thank you, sweet love. first, the walk to work carries its own magic. footfall against sidewalk is a rhythm and poetry all its own. there is so much to see! my winter’s-coming round of errands have all been woven quietly into the days (the sunny warm days made every minute outside a joy — and a distraction from all that waited inside!). and, so funny, that my chore list sounds full, when by the measure i take, i mostly see what i haven’t yet gotten done!
most of all i think it’s my early rising that drenches my daybreak in stillness. going outside with my coffee can of birdseed is my moment to commune with heaven’s dome, and the stirrings in all the boughs….if only we all lived in a quiet village……all our cottages lining the lane…..
Dear BAM, I am so grateful to know that even though we don’t see one another often, we are kindred spirits, that delight in this season of juxtaposition of stillness and activity and darkness and light. I love Advent, but need regular reminders to enter into this season with courage and abandon. And so, while my outlook calendar declares fullness, I turn to the advent wreath and candles in my dining room, living room and family room for deep invitation and reminder to sit, stay and wait for the light.
My go to devotional companion in this season is Jan Richardson’s book, “night visions.” A book I highly recommend for its beauty and wisdom.
And for the little one who was cared for with mighty compassion and strength in the icu now return home knowing the deep and everlasting love and embrace of family and friends.
Blessings to all who enter into December and light a candle and learn to live in the shadows of December
ohhh, dear slj, my heart always melts when you leave trace of having wandered by. and yes, indeed, this is jan richardson season. i carried three of her books to a circle of women i met this morning. and the beautiful candle wreath, gift from your wedding, will be on the table any hour now……
i love life’s juxtapositions, and love that you illuminate that very point, as the contrast itself sharpens the edge and the detail of the duality. one without the other loses its depth, its texture, its relief.
i am in fact just home from cradling the little angel. and oh what an angel. newborn baby squeaks are heaven’s song. and she sang them. and the crook of my arm already misses her soft sweet head pressed against it….
stepping into Shabbat, with more candles to be lit.
sending love across this deep darkness of night…..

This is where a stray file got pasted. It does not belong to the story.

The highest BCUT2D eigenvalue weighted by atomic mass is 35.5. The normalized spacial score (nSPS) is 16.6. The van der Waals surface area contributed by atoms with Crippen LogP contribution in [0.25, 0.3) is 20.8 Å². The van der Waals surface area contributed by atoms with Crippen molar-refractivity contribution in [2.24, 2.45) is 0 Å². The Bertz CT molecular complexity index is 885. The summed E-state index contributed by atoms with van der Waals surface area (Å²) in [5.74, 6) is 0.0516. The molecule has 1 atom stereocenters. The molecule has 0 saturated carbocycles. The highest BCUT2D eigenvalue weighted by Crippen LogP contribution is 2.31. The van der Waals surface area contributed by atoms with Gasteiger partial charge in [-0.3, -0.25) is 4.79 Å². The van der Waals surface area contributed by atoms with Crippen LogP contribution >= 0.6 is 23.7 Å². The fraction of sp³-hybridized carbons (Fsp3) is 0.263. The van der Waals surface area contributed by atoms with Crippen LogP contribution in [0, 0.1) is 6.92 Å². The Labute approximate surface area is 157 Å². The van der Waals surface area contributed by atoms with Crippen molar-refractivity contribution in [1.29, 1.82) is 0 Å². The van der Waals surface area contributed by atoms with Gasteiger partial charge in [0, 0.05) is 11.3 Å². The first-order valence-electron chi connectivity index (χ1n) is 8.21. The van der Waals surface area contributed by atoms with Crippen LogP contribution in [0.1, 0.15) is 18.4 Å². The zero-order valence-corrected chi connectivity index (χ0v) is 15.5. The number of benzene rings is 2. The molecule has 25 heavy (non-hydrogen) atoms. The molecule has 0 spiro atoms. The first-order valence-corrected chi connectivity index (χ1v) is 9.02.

Thank you for creating this space where we can pull up a chair, ease into stillness and quiet, and still be part of a community with others who embrace this time of waiting. This year I’ve been finding even more moments of quiet and stillness, lighting extra candles, and simmering extra pots of soup. And this morning I read about Painted Turtles, digging into the mud… trusting in radical simplicity. Thanks so much for mentioning the Advent book 🙂
thank you for making a place here. we love your gentle presence. and i love that painted turtles have made their way into your advent. there is so much more to come in that beautiful breathtaking book…..
I live in a century-old three-story building surrounded and overshadowed by high-rises, and so, while some people have postage-stamp gardens, I have a postage-stamp sky in the backyard, further diminished by ever-brighter light pollution. The Great Bear, the only constellation ever visible back there, is now camouflaged. Such is life on the lakefront. But when I leave work every night, I have a heavenly panorama east over the lake, south toward the Dunes and west. And overhead! I often stop and stand in the middle of the parking lot for minutes, head tilted back. (I am unself-conscious and happy to share my rapture with the quizzical.) December is my favorite month for after-work sky watching (although summer’s cloud formations are sumptuous). The hush of winter, Advent, Solstice and Christmas are evoked by sunset’s afterglow being rapidly absorbed into the midnight blue. The quality of light is so pure in the thin cold air, and it whispers a song composed 199 years ago in the crystalline winter air of the Austrian Alps. It all provides a bit of quietude before I join the conga line of cars headed north on Lake Shore Drive. But it’s enough.
oh, dear karen, your prose melts me! i love you for pointing us toward the sky, and for being our star guide. i will be out there soon, and will pause to “do a karen!” i laughed out loud at your conga line of cars on LSD! you are such a poet. our urban naturalist. so blessed we are to have you and your wisdoms among us….xoxox
December is my favorite month. I think both the darkness of those early mornings and late afternoons bring the necessary quiet many of us need during these hectic times. It’s just one more way that Mother Earth works for us, giving us extra hours for thinking and dreaming. Many blessings and wishes for that little baby! Stories of the NICU still haunt me. Miracles happen there, but the fight to get to those miracles is often a tough one.
ah, yes, the wisdoms of mama earth, she who blankets us in extra layers of quiet, darkness under her covers. and rather than pushing against it, i open wide to let it come rushing in……..
miracle of this day was cradling that precious angel, breathing in her wholeness, absorbing the peace of her mama and papa, so grateful to have her home…….
bless you, dear J. xoxo
“the grace of december, the gift of december, is in the quieting, the hush of the sacred whisper. the vespers that hallow—make holy—the heart. make room in the heart this quiet december.”
You words fill me with heavenly peace…
x o x o x o
as you fill me…….
with heavenly peace….
and so i traipse into this night. blessings to you, sweet heart…..xoxo